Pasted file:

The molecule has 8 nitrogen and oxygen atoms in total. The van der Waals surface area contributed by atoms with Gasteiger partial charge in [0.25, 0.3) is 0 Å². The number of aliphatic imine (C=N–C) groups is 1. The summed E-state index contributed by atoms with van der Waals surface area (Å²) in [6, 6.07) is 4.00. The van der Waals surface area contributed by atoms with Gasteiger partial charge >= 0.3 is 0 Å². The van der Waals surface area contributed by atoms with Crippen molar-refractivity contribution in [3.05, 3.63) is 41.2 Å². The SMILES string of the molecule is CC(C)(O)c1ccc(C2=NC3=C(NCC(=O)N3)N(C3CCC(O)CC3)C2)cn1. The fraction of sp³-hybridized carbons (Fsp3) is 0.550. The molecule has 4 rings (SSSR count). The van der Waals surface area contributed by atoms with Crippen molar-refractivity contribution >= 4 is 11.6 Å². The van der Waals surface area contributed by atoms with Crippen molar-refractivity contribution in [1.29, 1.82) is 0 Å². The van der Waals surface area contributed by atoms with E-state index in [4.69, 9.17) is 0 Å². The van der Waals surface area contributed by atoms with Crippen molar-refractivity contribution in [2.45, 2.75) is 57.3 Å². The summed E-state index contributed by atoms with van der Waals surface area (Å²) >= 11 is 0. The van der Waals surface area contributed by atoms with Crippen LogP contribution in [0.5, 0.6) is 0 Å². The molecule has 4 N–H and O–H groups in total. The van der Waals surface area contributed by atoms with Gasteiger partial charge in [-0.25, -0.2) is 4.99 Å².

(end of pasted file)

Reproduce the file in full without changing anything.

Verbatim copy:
The molecule has 8 nitrogen and oxygen atoms in total. The van der Waals surface area contributed by atoms with Gasteiger partial charge in [0.25, 0.3) is 0 Å². The number of aliphatic imine (C=N–C) groups is 1. The summed E-state index contributed by atoms with van der Waals surface area (Å²) in [6, 6.07) is 4.00. The van der Waals surface area contributed by atoms with Gasteiger partial charge >= 0.3 is 0 Å². The van der Waals surface area contributed by atoms with Crippen molar-refractivity contribution in [3.05, 3.63) is 41.2 Å². The SMILES string of the molecule is CC(C)(O)c1ccc(C2=NC3=C(NCC(=O)N3)N(C3CCC(O)CC3)C2)cn1. The fraction of sp³-hybridized carbons (Fsp3) is 0.550. The molecule has 4 rings (SSSR count). The van der Waals surface area contributed by atoms with Crippen molar-refractivity contribution >= 4 is 11.6 Å². The van der Waals surface area contributed by atoms with Crippen molar-refractivity contribution in [1.29, 1.82) is 0 Å². The van der Waals surface area contributed by atoms with E-state index in [4.69, 9.17) is 0 Å². The van der Waals surface area contributed by atoms with Crippen molar-refractivity contribution in [2.45, 2.75) is 57.3 Å². The summed E-state index contributed by atoms with van der Waals surface area (Å²) >= 11 is 0. The van der Waals surface area contributed by atoms with Crippen LogP contribution in [0.5, 0.6) is 0 Å². The molecule has 4 N–H and O–H groups in total. The van der Waals surface area contributed by atoms with Gasteiger partial charge in [-0.25, -0.2) is 4.99 Å².